systems that have aged beyond sustainability and are being held together with
heroic efforts and crossed-fingers. These systems will eventually individually
elevate to the top of lists and their shortcomings will be addressed. However,
how does a manufacturing entity prioritize the myriad additional Digital
Transformation opportunities available for systems that may not be as obviously
out of date? 

The friction points between systems can present
attractive opportunities for true digitalization. Poor
collaboration between the planning and operation disciplines restricts a
manufacturing organization’s ability to meet customers’ needs. Manufacturers
often lack timely and accurate insight into the operational status of planned
production. This lack of insight interferes with production’s ability to
respond effectively to unpredictable customer situations, inventory shortages,
equipment failures, and supply chain interruptions.

Despite the noise about OT/IT convergence, few
companies have done much to optimize collaboration between business-level
systems and operations-level systems. Coordination with the execution side of
manufacturing will arguably be the most significant near-term winner of Digital
Transformation investing.
Filling these gaps with spreadsheets may feel like progress, but it can actually keep real progress from occurring.
Spreadsheet gap-fillers are system customizations that fly under the radar and
do not foster actual coordination between planning and operations.

There is good news on the Digital Transformation front that can potentially help all kinds of manufacturers, regardless of where they stand in terms of transformation. Given the maturing nature of the current underlying technologies and solutions associated with Digital Transformation, there are plenty of successful projects and business use cases that offer a fast ROI yet don’t require massive investments. When you start to draw together information or data from both components of the value chain and expose it to the shop floor, your operations team gets actionable insights that drive better decisions and lead to higher efficiency, lower costs, happier customers, and fatter margins.

Some examples of digitalization projects that can be
initiated to deliver real results:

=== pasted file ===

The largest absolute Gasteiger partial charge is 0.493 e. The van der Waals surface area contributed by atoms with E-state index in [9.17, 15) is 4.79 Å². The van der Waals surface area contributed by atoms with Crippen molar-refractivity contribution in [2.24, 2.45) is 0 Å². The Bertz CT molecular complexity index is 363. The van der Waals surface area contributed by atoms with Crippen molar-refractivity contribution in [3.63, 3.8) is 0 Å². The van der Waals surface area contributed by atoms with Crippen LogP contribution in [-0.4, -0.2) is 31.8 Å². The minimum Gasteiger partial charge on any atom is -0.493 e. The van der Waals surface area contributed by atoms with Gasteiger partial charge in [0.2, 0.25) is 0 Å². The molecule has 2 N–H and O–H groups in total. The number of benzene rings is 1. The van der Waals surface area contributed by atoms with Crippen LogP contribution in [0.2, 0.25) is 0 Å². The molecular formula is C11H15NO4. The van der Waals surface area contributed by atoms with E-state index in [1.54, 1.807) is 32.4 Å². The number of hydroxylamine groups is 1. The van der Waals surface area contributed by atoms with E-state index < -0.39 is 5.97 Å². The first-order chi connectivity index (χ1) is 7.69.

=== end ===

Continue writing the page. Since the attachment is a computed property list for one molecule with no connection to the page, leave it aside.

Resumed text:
• Integral Extension of Enterprise Resource Planning (ERP) into Operations – Production Execution systems based on widely available operator-centric shop floor interfaces and built-in IoT can provide insights at the pace of production. This solution replaces a myriad of manual data collection systems and complex, overly-rigid interfaces to Manufacturing Execution System (MES) or other shop floor solutions.
  • Enterprise Quality Management System (QMS) – Too often, the systems supporting manufacturing quality efforts consist of numerous other disjointed systems that have evolved over time. A more integrated approach to quality planning and quality operations can reduce the manual effort across the organization, driving toward real root cause analysis and ultimately reducing the actual cost of quality.
  • Coordinated Material Management from Warehouse to Shop Floor and Back Again – Automated solutions that allow for the coordinated delivery of needed component material, the identification of the material as consumed, and the labeling of finished goods for final delivery have become imperative for the adaptive manufacturing enterprise. Operational improvement in the management of materials is the baseline opportunity but this capability is critical to the growing need for traceability and product genealogy.

early efforts that could be deemed as digitization revolve around the
automation of some existing functions or processes. It could be the
evaluation of volumes of data that couldn’t be evaluated with previous
approaches. This digitization effort may actually be the necessary foundation that allows for the
following acceleration of digitalization
activity. It is essential to move forward with the greater vision of the
real revolution that will come from applying the same energy and techniques to
solutions that have never been previously considered. Real process change
and disruptive business model changes will ultimately be the reward. Regardless of whether it’s a digitization or
digitalization effort, there are real opportunities for progress at planning
and operational connection points. Manufacturers who take action without
major disruption might find benefits that include multiple digit returns.